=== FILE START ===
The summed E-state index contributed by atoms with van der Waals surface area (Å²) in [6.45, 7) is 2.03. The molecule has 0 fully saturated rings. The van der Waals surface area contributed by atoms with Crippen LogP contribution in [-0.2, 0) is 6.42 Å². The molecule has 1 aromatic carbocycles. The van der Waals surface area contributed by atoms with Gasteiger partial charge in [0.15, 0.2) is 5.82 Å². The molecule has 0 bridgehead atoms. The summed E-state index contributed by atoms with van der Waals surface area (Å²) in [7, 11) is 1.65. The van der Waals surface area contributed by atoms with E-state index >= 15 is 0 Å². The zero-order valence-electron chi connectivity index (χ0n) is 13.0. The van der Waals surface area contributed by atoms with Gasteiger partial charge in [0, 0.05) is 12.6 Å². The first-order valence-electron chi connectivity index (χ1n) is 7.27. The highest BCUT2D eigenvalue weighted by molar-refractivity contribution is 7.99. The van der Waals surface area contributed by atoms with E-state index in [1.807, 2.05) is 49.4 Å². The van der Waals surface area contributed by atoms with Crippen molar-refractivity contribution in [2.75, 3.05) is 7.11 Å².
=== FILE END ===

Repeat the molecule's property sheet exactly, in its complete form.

The summed E-state index contributed by atoms with van der Waals surface area (Å²) in [6.45, 7) is 2.03. The molecule has 0 fully saturated rings. The van der Waals surface area contributed by atoms with Crippen LogP contribution in [-0.2, 0) is 6.42 Å². The molecule has 1 aromatic carbocycles. The van der Waals surface area contributed by atoms with Gasteiger partial charge in [0.15, 0.2) is 5.82 Å². The molecule has 0 bridgehead atoms. The summed E-state index contributed by atoms with van der Waals surface area (Å²) in [7, 11) is 1.65. The van der Waals surface area contributed by atoms with E-state index >= 15 is 0 Å². The zero-order valence-electron chi connectivity index (χ0n) is 13.0. The van der Waals surface area contributed by atoms with Gasteiger partial charge in [0, 0.05) is 12.6 Å². The first-order valence-electron chi connectivity index (χ1n) is 7.27. The highest BCUT2D eigenvalue weighted by molar-refractivity contribution is 7.99. The van der Waals surface area contributed by atoms with E-state index in [1.807, 2.05) is 49.4 Å². The van der Waals surface area contributed by atoms with Crippen molar-refractivity contribution in [2.75, 3.05) is 7.11 Å².